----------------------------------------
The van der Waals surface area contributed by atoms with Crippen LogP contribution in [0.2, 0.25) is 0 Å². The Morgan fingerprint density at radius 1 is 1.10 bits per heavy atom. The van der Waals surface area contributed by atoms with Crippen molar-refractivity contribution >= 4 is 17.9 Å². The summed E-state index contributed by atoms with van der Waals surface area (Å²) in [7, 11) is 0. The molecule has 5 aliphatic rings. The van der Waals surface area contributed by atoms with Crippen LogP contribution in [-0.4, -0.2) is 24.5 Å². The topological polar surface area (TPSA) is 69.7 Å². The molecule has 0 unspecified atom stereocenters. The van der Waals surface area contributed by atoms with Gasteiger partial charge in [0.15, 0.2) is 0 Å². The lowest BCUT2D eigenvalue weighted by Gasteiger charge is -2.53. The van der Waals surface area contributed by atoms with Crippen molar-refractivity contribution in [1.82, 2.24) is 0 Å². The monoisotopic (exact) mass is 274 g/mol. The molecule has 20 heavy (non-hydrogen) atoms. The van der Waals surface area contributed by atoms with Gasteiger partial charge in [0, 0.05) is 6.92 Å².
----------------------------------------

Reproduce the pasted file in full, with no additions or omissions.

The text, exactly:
The van der Waals surface area contributed by atoms with Crippen LogP contribution in [0.2, 0.25) is 0 Å². The Morgan fingerprint density at radius 1 is 1.10 bits per heavy atom. The van der Waals surface area contributed by atoms with Crippen molar-refractivity contribution >= 4 is 17.9 Å². The summed E-state index contributed by atoms with van der Waals surface area (Å²) in [7, 11) is 0. The molecule has 5 aliphatic rings. The van der Waals surface area contributed by atoms with Crippen LogP contribution in [-0.4, -0.2) is 24.5 Å². The topological polar surface area (TPSA) is 69.7 Å². The molecule has 0 unspecified atom stereocenters. The van der Waals surface area contributed by atoms with Gasteiger partial charge in [0.15, 0.2) is 0 Å². The lowest BCUT2D eigenvalue weighted by Gasteiger charge is -2.53. The van der Waals surface area contributed by atoms with Crippen molar-refractivity contribution in [1.82, 2.24) is 0 Å². The monoisotopic (exact) mass is 274 g/mol. The molecule has 20 heavy (non-hydrogen) atoms. The van der Waals surface area contributed by atoms with Gasteiger partial charge in [0, 0.05) is 6.92 Å².